The first farmer was the first man. All historic nobility rests on the possession and use of land. Ralph Waldo Emerson

29 August 2010

The Loyal Opposition

An intelligent and conscientious opposition is a part of loyalty to the country.  Bainbridge Colby

About a year and a half ago, concerned and patriotic citizens found common voice in a movement called the Tea Party. At first, the movement was discounted by many politicians of both major parties in our country--until Tax Day 2009, when mass demonstrations took place in some 750 towns and cities across America. (What is little remembered is that the term "TEA Party" is an acronym for the phrase "Taxed Enough Already".) These protests were remarkable in the fact that they were peaceful and made by citizens who, for the most part, had never participated in any form of protest or political action in their lives.

Some five months later--on 12 September 2009--some 75,000 marched in Washington to protest not just the policies of the Obama Administration, but the Bush Administration before it for profligate government spending that had put the country on the brink of financial ruin.

Now, nearly a year later, the Tea Party movement is causing upheaval in both major political parties. Three incumbent Senators--Michael Bennett of Utah, Lisa Murkowski of Alaska, and the opportunistic Arlen Specter of Pennsylvania--have seen their political careers end at the hands of the Tea Party. And key Tea Party-supported candidates, including most prominently Sharron Angle of Nevada who is running against Senate Majority Leader Harry Reid--have the establishment candidates on the run.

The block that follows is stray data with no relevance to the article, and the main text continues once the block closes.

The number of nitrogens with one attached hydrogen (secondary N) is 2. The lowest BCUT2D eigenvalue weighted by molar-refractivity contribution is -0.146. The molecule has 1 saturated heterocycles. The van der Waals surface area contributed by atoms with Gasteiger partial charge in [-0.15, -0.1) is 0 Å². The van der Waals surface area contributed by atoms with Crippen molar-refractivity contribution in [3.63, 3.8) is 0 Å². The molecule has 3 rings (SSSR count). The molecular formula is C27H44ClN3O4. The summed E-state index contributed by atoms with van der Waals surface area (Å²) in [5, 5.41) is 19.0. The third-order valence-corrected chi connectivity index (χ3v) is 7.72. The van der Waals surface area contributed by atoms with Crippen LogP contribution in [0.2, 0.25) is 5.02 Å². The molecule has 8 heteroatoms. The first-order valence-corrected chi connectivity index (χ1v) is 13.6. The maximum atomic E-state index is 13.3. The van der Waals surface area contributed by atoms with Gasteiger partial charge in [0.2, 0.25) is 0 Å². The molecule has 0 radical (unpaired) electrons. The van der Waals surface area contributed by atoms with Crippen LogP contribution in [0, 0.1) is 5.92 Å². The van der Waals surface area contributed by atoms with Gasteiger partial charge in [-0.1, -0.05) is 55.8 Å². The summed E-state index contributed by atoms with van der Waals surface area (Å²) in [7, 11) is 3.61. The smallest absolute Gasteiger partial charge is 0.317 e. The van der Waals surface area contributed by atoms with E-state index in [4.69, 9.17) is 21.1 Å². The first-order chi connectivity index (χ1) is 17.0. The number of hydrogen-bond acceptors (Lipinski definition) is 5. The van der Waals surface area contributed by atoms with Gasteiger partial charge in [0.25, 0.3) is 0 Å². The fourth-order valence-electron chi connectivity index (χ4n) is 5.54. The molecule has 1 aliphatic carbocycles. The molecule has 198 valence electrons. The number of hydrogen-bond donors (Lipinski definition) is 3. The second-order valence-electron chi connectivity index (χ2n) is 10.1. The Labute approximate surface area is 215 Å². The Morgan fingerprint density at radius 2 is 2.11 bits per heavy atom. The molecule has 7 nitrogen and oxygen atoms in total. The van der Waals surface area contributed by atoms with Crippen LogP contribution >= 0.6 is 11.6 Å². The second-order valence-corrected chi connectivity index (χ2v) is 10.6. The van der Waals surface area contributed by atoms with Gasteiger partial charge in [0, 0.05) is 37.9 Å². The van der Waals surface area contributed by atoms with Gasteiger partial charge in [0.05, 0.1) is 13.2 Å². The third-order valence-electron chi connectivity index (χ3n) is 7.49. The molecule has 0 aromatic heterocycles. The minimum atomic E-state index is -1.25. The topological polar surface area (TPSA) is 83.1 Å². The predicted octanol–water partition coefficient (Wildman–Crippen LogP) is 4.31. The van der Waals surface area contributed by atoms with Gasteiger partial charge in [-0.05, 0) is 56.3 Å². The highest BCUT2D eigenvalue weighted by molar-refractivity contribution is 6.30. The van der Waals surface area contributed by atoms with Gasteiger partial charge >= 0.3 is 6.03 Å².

Liberals--most prominently House Speaker Nancy Pelosi--have referred to the Tea Party protesters as an "angry mob". But these concerned citizens appear on the brink of a historic election in little more than two months from now.  Since 1968--through the upheavals of Watergate, the end of the Vietnam War, the rejection of the Presidency of Jimmy Carter, three major wars (the Gulf War, the Iraq War, and the Afghanistan War), and 9/11--the greatest turnover of US House seats was 36 in 1974. And while the election is still 65 days away, most pundits believe that the Republicans will regain control of the House with a turnover exceeding the 39 seats needed to do so. If this happens, not only will the GOP regain control, but the political bent of the members will be decidedly more conservative--buttressed by the many Tea Party candidates who will undoubtedly be elected.

The genius of the Founders was that they allowed America--every two years--to re-define itself and force its elected officials to pay heed to the voice of the common people. That voice is about to be heard with thunderous resonance.

07 August 2010

The Fun Of Being In A Pennant Race

As any faithful reader of this blog knows by now, I am a big sports fan. I love football and have been a huge 49ers fan all my life. I love basketball and--even though I grew up in California--I've always loved the Boston Celtics. But my first love is baseball. I well remember the day my dad and mom took my brother and me to our first baseball game--a San Francisco Giants game played at the infamous Candlestick Park. My favorite player was Willie Mays--and he hit a home run that day, making me a lifelong fan of the Giants.